In the article, Swapna acknowledge that “The data is indisputable: America’s physicians are emotionally stressed, heavily overworked and exhausted due to increasing demands on the profession” and that “42% of all physicians experience burnout” which can negatively impact their personal health, patient experience and health systems operations.
The full piece is online and a key excerpt is below:
Embracing technology that can help
While learning new technology can contribute to increased stress levels among physicians, cutting-edge advances and technology solutions could help combat burnout. Automation and AI have started to supplement data analysis and augment aspects of care delivery, supporting physicians and providers of patient care. Some recent advances include:
• Robots: Many health systems are infusing robots into their care processes. For example, Diligent Technologies released Moxi in 2019. This robot can take care of a significant portion of the transactional tasks that don’t require meeting with patients face to face — think running medical records to someone else in the building. There are numerous other robot technologies available to health systems to help in similar ways.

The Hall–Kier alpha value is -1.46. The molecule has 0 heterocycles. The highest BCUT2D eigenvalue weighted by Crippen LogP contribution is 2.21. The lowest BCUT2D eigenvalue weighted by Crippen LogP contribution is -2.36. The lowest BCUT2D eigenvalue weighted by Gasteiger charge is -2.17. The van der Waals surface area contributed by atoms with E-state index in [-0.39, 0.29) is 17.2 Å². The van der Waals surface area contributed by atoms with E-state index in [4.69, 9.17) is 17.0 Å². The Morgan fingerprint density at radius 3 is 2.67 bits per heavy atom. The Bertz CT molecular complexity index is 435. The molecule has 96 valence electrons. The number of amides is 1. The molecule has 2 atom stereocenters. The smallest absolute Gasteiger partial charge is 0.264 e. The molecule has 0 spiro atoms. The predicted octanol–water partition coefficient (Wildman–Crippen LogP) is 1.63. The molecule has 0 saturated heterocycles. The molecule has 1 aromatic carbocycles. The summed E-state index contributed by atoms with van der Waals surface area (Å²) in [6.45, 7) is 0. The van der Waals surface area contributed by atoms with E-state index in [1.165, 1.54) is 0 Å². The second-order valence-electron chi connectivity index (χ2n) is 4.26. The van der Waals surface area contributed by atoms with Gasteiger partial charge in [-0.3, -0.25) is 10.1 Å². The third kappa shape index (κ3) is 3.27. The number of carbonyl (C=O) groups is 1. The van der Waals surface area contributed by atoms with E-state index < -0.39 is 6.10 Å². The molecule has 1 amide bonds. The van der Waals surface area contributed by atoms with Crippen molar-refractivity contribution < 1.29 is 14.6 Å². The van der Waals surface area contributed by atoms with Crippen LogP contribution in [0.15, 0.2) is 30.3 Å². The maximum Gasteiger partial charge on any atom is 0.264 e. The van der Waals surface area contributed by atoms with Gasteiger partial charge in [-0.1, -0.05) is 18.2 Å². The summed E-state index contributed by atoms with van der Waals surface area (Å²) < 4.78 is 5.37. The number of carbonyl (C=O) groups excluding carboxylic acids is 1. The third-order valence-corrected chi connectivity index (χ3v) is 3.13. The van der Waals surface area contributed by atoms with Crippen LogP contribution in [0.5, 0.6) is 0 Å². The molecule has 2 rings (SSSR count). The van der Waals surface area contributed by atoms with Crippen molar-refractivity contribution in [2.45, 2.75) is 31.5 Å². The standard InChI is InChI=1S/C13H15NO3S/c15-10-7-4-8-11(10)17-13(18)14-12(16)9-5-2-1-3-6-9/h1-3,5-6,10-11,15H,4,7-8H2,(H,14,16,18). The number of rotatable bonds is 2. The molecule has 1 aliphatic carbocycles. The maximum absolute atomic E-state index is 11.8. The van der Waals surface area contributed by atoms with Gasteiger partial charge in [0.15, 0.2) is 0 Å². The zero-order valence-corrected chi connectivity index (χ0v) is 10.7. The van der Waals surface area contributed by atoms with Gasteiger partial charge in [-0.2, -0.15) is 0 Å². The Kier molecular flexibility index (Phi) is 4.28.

• Artificial intelligence: Physicians are now using AI to work more efficiently through breakthrough tools like stimulated Raman histology (SRH), developed at Michigan Medicine. Essentially, SRH allows for images of tumor tissue to be generated almost instantly at the bedside. This empowers doctors to review images without sending them for labs, saving time in the identification of tumor tissue. Investing in such advanced solutions will allow health systems to improve operational flows and maximize the impact of a physician’s interaction with their patients.
• Telehealth: As health system services expand to include virtual care and telehealth, they will need to ensure they build structure and support for the physicians using it to connect with patients. In addition to investing in the internet of medical things (IoMT) and providing adequate physical spaces with reliable equipment and technology to conduct confidential video calls with patients, health systems will need to account for both traditional and virtual patient interactions. Ensuring physicians have appropriately scheduled durations for in-person and virtual patient appointments and the required follow-ups is a simple but necessary step to help manage workload.